Breast cancer patients age 65 years and older who were enrolled in one of two large western not-for-profit health maintenance organizations (HMOs) experienced long-term survival equal to or better than counterparts living in the same geographic areas who received breast cancer care under the traditional fee-for-service (FFS) system. The HMO members were also more likely than the FFS patients to receive breast-conserving surgery and to have adjuvant radiation therapy recommended for early-stage breast cancer. The study by Arnold L. Potosky, phD, National Cancer Institute, and colleagues was reported in the Journal of the National Cancer Institute.
The authors note that enrollment in HMOs has increased rapidly during the past 10 years, reflecting a growing emphasis in the United States on health-care cost containment. As of 1996, 20% of the US population received health care through HMOs, they report, and more than 11% of Medicare beneficiaries were enrolled in HMOs in 1996.
There is growing public concern, say Potosky and coworkers, that the rapid growth of the managed-care industry may limit access to treatment for some patients with serious illnesses. According to the authors, study results to date comparing clinical outcomes between HMO and FFS settings have been mixed, and most did not adequately adjust for baseline differences in health status.
To determine whether there are differences in treatment and outcome for older female patients with breast cancer enrolled in HMOs vs an FFS setting, the researchers compared the 10-year survival and initial treatment of women with breast cancer enrolled in both types of plans.
Using tumor registry, Medicare, and health plan data, information was obtained on the treatment and outcome of 13,358 breast cancer patients, age 65 years and older, whose cancer was diagnosed between 1985 and 1992. The patients were enrolled in Kaiser Permanente of Northern California, an established prepaid group model HMO serving San Francisco-Oakland and surrounding areas; Group Health Cooperative of Puget Sound, a large staff model HMO serving the Seattle-Puget Sound area; or traditional indemnity health insurance plans in these geographic areas. Patients in all plans were followed for a maximum of 10 years through December 1994, and the median follow-up time was 52 months.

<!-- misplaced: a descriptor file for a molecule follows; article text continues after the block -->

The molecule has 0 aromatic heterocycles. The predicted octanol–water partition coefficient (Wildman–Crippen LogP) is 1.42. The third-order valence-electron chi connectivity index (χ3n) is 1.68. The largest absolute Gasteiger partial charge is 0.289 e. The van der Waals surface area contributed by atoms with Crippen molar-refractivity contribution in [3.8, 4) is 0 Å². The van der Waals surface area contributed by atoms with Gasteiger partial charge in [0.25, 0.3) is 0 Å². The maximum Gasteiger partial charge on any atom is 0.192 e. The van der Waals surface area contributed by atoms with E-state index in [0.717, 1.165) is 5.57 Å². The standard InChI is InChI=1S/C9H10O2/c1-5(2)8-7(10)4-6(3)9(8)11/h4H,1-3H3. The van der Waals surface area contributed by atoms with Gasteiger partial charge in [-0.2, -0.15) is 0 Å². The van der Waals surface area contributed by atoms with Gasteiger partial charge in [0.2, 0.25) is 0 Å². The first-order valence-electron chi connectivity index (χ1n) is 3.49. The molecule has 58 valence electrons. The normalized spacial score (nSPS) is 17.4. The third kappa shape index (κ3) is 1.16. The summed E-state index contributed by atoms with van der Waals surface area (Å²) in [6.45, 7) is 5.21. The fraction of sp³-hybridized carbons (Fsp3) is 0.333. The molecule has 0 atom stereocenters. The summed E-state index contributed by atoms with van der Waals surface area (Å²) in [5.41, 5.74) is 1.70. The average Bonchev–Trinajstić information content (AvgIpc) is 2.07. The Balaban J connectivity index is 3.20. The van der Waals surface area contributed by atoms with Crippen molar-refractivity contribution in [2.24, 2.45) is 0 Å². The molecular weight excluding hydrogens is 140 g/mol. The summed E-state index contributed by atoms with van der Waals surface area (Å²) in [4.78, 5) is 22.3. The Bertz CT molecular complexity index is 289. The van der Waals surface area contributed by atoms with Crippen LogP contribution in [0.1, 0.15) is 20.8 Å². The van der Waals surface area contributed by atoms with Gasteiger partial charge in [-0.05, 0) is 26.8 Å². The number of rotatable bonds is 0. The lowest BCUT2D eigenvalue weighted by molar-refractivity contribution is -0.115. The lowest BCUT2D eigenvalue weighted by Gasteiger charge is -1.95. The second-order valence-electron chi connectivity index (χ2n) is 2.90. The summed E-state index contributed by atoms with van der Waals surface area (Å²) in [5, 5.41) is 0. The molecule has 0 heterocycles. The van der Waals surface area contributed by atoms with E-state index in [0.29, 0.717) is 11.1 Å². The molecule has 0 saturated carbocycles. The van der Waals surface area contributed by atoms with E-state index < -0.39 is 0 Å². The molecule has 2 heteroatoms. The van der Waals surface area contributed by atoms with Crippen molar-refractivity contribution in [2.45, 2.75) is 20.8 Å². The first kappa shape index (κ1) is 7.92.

In addition to comparing treatment and survival outcomes, the researchers investigated the influence of other variables known to influence prognosis, including age, race, tumor stage, socioeconomic status, and comorbidity.
After adjusting for tumor stage, comorbidity, and sociodemographic characteristics, the 10-year adjusted risk for breast cancer death among HMO patients in San Francisco-Oakland was 29% lower than for FFS patients in this geographic area. In Seattle-Puget Sound, 10-year survival was essentially equal for HMO and FFS patients.
After adjusting for the same variables used to adjust survival differences, it was found that Seattle-area HMO patients with early-stage breast cancer were 3.4 times more likely to receive breast-conserving surgery (as opposed to a mastectomy) than FFS patients in that geographic area and 4.6 times more likely to receive radiotherapy after surgery. In San Francisco-Oakland, HMO patients were 1.6 times more likely to receive breast-sparing surgery and 2.5 times more likely to receive adjuvant radiotherapy, compared with FFS patients.
The authors also found that women in the HMOs were more likely to be diagnosed at an earlier stage of disease than women receiving FFS care. They believe that these findings reflect more frequent breast cancer screening in the HMO population and note that these two HMOs are integrated systems of care in which referrals to specialists are simpler than in some other managed-care or FFS settings. Potosky and colleagues also suggest that the survival advantage observed among the HMO patients could be explained, in part, by screening and the participation of healthier individuals in HMO plans, but that these factors are unlikely to account entirely for the survival differences.
Results Cannot Be Generalized
The researchers emphasize that various types of managed-care settings differ markedly in history and organization. Not-for-profit group and staff model plans with integrated hospital and primary-care systems differ, for example, from for-profit independent practice associations with capitated payment structures and contractual relationships between primary and specialty care providers.
Thus, they caution, the current results cannot be generalized to all managed-care settings. Potosky and colleagues believe further research is needed to assist consumers, providers, and policy-makers in understanding the effects of specific health-care delivery organizational structures and financing mechanisms on treatment and outcomes for women with breast cancer.
In an accompanying editorial, Sheldon M. Retchin, MD, MSPH, Virginia Commonwealth University, Richmond, describes important health plan attributes and market characteristicsincluding for-profit or not-for-profit status, provider relationships and payment arrangements, market share, managed-care penetration, and enrollee demographicsthat may account for some of the variation in treatment and outcomes observed at Kaiser Permanente of Northern California and Group Health Cooperative of Puget Sound, large not-for-profit plans with similar roots. These variables, he says, may vary widely in different types of managed-care plans and in the for-profit setting and are extremely influential in the quality of health care delivered in these systems. Noting that no two health plans are alike, Retchin concludes by recounting the aphorism, if youve seen one HMO, youve seen one HMO.